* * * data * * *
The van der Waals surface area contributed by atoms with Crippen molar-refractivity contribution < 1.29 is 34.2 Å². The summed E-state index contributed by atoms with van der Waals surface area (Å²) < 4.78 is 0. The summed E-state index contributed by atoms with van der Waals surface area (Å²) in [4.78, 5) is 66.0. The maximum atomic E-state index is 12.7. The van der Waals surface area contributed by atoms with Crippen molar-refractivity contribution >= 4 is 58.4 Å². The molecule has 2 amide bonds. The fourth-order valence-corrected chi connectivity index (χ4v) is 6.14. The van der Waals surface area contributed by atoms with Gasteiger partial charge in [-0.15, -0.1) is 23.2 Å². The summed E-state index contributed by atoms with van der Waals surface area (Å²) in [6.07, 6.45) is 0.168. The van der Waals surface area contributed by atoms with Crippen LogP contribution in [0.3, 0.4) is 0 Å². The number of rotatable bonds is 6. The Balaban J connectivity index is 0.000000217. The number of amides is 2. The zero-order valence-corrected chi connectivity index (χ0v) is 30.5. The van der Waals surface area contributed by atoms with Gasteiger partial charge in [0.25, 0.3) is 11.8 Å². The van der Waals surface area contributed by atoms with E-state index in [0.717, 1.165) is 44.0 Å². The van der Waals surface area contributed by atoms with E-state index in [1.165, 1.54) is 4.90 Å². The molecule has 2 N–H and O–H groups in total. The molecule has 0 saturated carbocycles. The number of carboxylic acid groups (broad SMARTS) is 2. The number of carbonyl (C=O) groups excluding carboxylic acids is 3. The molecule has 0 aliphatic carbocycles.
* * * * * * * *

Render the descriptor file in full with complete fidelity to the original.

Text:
The van der Waals surface area contributed by atoms with Crippen molar-refractivity contribution < 1.29 is 34.2 Å². The summed E-state index contributed by atoms with van der Waals surface area (Å²) < 4.78 is 0. The summed E-state index contributed by atoms with van der Waals surface area (Å²) in [4.78, 5) is 66.0. The maximum atomic E-state index is 12.7. The van der Waals surface area contributed by atoms with Crippen molar-refractivity contribution >= 4 is 58.4 Å². The molecule has 2 amide bonds. The fourth-order valence-corrected chi connectivity index (χ4v) is 6.14. The van der Waals surface area contributed by atoms with Gasteiger partial charge in [-0.15, -0.1) is 23.2 Å². The summed E-state index contributed by atoms with van der Waals surface area (Å²) in [6.07, 6.45) is 0.168. The van der Waals surface area contributed by atoms with Crippen LogP contribution in [0.3, 0.4) is 0 Å². The number of rotatable bonds is 6. The Balaban J connectivity index is 0.000000217. The number of amides is 2. The zero-order valence-corrected chi connectivity index (χ0v) is 30.5. The van der Waals surface area contributed by atoms with Gasteiger partial charge in [0.25, 0.3) is 11.8 Å². The van der Waals surface area contributed by atoms with E-state index in [0.717, 1.165) is 44.0 Å². The van der Waals surface area contributed by atoms with E-state index in [1.165, 1.54) is 4.90 Å². The molecule has 2 N–H and O–H groups in total. The molecule has 0 saturated carbocycles. The number of carboxylic acid groups (broad SMARTS) is 2. The number of carbonyl (C=O) groups excluding carboxylic acids is 3. The molecule has 0 aliphatic carbocycles.